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Caitlin Owens/Axios

METAIRIE, La. — Sen. Bill Cassidy's town hall meeting this afternoon began with protesters arriving hours beforehand, many with their questions about Obamacare repeal and replacement prepped and ready to go. Then, they turned their backs on him as he tried to explain his Obamacare replacement plan with a PowerPoint.

That's pretty much how the whole meeting went. Read on for the highlights.

D.C. context: Cassidy is one of the only GOP members who has put forward an actual bill replacing Obamacare in addition to repealing it, making his town hall particularly interesting on the health care front. He told the town hall audience that his plan could actually result in fewer uninsured people. He's also been one of the most vocal members about the need to be thoughtful about the process and is a former doctor.

But in the video below, a woman yells at Cassidy that her child is "uninsurable" under his plan.

One man shouted at Cassidy as he presented his replacement plan: "Will you repeal Obamacare without this in place?"

Another woman protested: "This is hypothetical, we want real."

Before Cassidy even arrived (late), the crowds began chanting "Where is he?" Some attendees then took the microphone themselves to ask questions about whether they'd still be able to get health coverage under a new GOP system.

  • "Are you going to stand aside when the bills become too high…and let me die?" one woman asked.
  • Another woman, becoming emotional, said her daughter has cancer and "she believes no one cares" whether she lives or dies, including Cassidy. "She wants assurance that's not going to happen," the woman said.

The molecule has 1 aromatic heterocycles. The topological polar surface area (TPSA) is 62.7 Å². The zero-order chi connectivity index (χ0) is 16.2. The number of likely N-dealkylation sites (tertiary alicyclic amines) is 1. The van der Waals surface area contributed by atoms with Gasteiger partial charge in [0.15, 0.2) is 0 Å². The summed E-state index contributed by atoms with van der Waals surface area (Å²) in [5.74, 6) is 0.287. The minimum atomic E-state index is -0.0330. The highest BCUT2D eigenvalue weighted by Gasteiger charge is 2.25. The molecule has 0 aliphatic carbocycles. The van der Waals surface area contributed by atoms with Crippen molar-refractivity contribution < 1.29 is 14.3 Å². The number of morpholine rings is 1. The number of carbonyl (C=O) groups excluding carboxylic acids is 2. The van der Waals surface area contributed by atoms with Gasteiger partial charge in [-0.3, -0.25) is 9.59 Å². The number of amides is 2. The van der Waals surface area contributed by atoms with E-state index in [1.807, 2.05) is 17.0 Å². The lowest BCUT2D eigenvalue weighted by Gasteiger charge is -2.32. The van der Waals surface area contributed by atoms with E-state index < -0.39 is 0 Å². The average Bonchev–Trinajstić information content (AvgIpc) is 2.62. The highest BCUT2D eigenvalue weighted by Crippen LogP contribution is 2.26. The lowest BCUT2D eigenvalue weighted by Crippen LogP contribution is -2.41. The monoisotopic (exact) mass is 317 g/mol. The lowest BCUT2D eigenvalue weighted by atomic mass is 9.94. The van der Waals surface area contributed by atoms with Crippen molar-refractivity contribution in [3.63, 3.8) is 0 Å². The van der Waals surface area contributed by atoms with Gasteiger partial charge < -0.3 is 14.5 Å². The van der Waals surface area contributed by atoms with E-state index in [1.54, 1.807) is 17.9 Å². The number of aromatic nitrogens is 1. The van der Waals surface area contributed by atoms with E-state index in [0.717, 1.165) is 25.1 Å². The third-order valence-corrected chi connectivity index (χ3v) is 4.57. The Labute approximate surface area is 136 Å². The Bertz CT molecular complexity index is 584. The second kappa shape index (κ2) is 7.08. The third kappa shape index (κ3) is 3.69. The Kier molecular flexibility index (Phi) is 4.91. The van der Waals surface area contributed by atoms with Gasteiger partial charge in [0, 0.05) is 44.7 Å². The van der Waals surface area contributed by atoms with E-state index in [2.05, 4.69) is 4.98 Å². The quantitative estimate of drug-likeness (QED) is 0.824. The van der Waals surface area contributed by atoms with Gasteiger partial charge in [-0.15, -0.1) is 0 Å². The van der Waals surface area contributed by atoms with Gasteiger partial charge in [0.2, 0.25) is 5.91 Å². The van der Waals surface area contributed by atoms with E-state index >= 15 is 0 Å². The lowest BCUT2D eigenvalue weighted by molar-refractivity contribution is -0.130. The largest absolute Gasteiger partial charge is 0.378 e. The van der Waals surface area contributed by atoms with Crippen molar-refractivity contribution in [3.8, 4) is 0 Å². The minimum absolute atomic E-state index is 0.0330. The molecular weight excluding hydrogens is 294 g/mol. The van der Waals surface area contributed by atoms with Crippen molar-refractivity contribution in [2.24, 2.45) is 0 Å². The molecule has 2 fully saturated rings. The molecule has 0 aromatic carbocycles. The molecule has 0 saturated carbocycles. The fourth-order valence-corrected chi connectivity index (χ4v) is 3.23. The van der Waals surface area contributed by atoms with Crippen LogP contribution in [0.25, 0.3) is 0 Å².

What Cassidy told reporters afterwards about the health care fears: "The unfortunate thing is there was so much common ground that they would not listen to. If you actually look at the bill that I and Susan Collins and others have put forward to replace the Affordable Care Act, it actually would cover that young child. It would take care of those with pre-existing conditions. It would lower costs. Now unfortunately, people came in with their prejudices, and with their prejudice, they would not listen."

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Graphic: Axios Visuals

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Why it matters: Trump advisers see the coming book glut as proof that interest in "POTUS 45," as they call him, has never been higher. These advisers know that most of the books will paint a mixed picture, at best. But Trump is working the refs with charm, spin and dish.

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The big picture: The next big hardware platform after the smartphone will likely involve devices for your eyes, your ears and your wrists.

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Tokyo Olympics to allow up to 10,000 fans at each event

Tokyo 2020 president Seiko Hashimoto (L) and IOC President Thomas Bach on Monday. Photo: Rodrigo Reyes Marin/POOL/AFP via Getty Images

Organizers of the Tokyo Olympics said Monday that venues can be filled up to 50% capacity when the Games kick off on July 23, with a maximum of 10,000 Japanese spectators at each event, AP reports.

Why it matters: Medical experts advising the Japanese government had recommended against allowing fans, citing the low vaccination rates in Japan and the potential for new variants to drive up infections.